The Oxford Inheritance

Title: The Oxford Inheritance

Author: A. A. McDonald

Publisher: William Morrow

Release Date: February 2016

Source: from a friend

Rating: 2/5

Cassandra Blackwell arrives in Oxford with one mission: to uncover the truth about her mother’s dark past.  Raised in America, with no idea that her mother had ever studied at the famed college, a mysterious package now sends her across the ocean, determined to unravel the secrets that her mother too to her grave.  Plunged into the glamorous, secretive life of Raleigh College, Cassie finds a world like no other: a world of ancient tradition, privilege — and murder. (Goodreads)

This might be the lowest rated book on my blog thus far, so let me begin by stating that I was highly intrigued by the plot summary when I first picked up this novel.  The idea of secret societies and old colleges truly made me anticipate a great YA mystery novel, however, I was left devastatingly disappointed by the end of the novel.

McDonald’s description of Oxford and its rich history and architecture, truly painted an image while I read.  I felt completely immersed in the novel’s setting, almost picturing myself walking down these Oxford streets.  However, despite McDonald’s talent in bringing the novel’s setting to life, I was completely let down by the novel’s plot and characters.

The Oxford Inheritance had the potential to be a great novel.  I loved McDonald’s concept of intertwining ancient secret societies with the supernatural, however, reading the novel felt tedious in the sense that it took a long time to get around to the introduction and development of these concepts.  I honestly do not think we were introduced to the possibility of something supernatural as being the cause behind the entire novel until the last chapters — making it almost seem like an after thought, tossed in to make the story more interesting.  Without giving out too many spoilers, I felt more confused at the inclusion of these supernatural elements because I truly did not understand what was happening.  Were the secret society members monsters or demons?  I still don’t know the answer, all I can say is that they are vague supernatural beings that feed on the intelligence and knowledge of others… I think?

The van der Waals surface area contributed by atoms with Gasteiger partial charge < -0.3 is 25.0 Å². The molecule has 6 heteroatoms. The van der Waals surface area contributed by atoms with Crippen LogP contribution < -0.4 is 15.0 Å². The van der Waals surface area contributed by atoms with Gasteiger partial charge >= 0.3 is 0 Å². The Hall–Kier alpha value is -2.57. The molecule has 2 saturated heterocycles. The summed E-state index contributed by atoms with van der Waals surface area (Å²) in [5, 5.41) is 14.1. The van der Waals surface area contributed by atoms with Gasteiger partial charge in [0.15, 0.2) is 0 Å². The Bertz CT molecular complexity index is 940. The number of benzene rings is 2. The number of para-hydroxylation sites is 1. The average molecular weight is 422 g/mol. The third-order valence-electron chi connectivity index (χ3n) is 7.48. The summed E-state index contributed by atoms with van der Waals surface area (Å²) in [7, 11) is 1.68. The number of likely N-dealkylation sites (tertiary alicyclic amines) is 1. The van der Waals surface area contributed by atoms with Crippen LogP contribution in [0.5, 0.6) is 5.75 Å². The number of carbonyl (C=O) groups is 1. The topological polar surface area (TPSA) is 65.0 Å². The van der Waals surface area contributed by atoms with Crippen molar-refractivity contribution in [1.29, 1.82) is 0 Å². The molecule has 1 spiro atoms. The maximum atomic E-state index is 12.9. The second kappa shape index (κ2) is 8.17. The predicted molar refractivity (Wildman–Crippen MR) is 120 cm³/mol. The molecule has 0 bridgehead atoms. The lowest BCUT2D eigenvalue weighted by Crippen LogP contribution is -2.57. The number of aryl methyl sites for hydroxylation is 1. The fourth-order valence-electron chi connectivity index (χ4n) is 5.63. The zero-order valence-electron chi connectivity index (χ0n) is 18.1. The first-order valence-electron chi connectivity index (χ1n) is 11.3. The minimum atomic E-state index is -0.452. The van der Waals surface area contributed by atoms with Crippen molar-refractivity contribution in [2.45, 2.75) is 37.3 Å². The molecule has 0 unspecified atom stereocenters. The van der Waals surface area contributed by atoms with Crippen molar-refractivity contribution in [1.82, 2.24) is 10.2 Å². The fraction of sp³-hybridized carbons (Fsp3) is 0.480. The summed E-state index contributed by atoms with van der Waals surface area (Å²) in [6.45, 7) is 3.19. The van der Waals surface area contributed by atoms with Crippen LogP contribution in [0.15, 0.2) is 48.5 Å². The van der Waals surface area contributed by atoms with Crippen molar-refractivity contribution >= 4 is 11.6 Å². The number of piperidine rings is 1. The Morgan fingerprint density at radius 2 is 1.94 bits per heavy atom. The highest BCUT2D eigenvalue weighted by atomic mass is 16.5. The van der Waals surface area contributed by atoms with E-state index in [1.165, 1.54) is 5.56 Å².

It isn’t always necessary to like the protagonist of the novel you’re reading, but I feel that in order for a novel to succeed, they need to be a strong character in the sense that the reader is still able to connect with them on some level.  Unfortunately McDonald’s protagonist, Cassie, was a very confusing character — I wasn’t able to feel much for her, nor was I able to understand who she truly was.

The beginning of the novel describes her as a mature student which lead me to believe that she must be in her thirties.  By becoming fast friends with the grad students, I supposed then that she was in her mid-to-late twenties, however her behaviour throughout the novel made her appear to be a whiny, immature teenager which became increasingly unnerving to read.

Ultimately, I truly believe this novel had the potential to be great, but with such a weak plot, and poorly developed protagonist,  I was left completely disappointed and wishing I had never bothered with it in the first place.